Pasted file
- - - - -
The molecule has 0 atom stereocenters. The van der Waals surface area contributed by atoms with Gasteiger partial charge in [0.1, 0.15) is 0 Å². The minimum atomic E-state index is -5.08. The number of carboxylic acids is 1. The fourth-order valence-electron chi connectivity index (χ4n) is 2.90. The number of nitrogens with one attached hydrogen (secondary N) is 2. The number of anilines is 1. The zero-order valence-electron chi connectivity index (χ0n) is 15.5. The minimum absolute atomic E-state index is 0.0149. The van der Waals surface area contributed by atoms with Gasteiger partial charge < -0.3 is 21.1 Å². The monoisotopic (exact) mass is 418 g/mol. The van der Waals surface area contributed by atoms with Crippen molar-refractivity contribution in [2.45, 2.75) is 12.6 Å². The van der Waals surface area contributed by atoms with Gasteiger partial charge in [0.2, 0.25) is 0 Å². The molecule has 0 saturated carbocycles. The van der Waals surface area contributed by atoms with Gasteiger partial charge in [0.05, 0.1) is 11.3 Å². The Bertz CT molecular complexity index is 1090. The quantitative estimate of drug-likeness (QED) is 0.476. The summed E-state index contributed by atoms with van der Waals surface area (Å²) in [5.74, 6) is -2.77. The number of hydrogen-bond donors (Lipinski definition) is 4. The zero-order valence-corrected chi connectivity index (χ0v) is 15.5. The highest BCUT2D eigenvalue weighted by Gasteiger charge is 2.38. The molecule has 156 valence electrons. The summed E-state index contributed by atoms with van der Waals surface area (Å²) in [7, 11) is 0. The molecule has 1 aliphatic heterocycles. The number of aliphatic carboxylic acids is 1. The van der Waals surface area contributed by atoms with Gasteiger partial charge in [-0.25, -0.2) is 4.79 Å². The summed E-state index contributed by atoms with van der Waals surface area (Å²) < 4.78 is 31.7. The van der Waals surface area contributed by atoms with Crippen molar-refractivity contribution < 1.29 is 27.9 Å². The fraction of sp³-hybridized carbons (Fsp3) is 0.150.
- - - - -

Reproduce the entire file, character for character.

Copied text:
The molecule has 0 atom stereocenters. The van der Waals surface area contributed by atoms with Gasteiger partial charge in [0.1, 0.15) is 0 Å². The minimum atomic E-state index is -5.08. The number of carboxylic acids is 1. The fourth-order valence-electron chi connectivity index (χ4n) is 2.90. The number of nitrogens with one attached hydrogen (secondary N) is 2. The number of anilines is 1. The zero-order valence-electron chi connectivity index (χ0n) is 15.5. The minimum absolute atomic E-state index is 0.0149. The van der Waals surface area contributed by atoms with Gasteiger partial charge < -0.3 is 21.1 Å². The monoisotopic (exact) mass is 418 g/mol. The van der Waals surface area contributed by atoms with Crippen molar-refractivity contribution in [2.45, 2.75) is 12.6 Å². The van der Waals surface area contributed by atoms with Gasteiger partial charge in [0.2, 0.25) is 0 Å². The molecule has 0 saturated carbocycles. The van der Waals surface area contributed by atoms with Gasteiger partial charge in [0.05, 0.1) is 11.3 Å². The Bertz CT molecular complexity index is 1090. The quantitative estimate of drug-likeness (QED) is 0.476. The summed E-state index contributed by atoms with van der Waals surface area (Å²) in [5.74, 6) is -2.77. The number of hydrogen-bond donors (Lipinski definition) is 4. The zero-order valence-corrected chi connectivity index (χ0v) is 15.5. The highest BCUT2D eigenvalue weighted by Gasteiger charge is 2.38. The molecule has 156 valence electrons. The summed E-state index contributed by atoms with van der Waals surface area (Å²) in [7, 11) is 0. The molecule has 1 aliphatic heterocycles. The number of aliphatic carboxylic acids is 1. The van der Waals surface area contributed by atoms with Gasteiger partial charge in [-0.25, -0.2) is 4.79 Å². The summed E-state index contributed by atoms with van der Waals surface area (Å²) < 4.78 is 31.7. The van der Waals surface area contributed by atoms with Crippen molar-refractivity contribution < 1.29 is 27.9 Å². The fraction of sp³-hybridized carbons (Fsp3) is 0.150.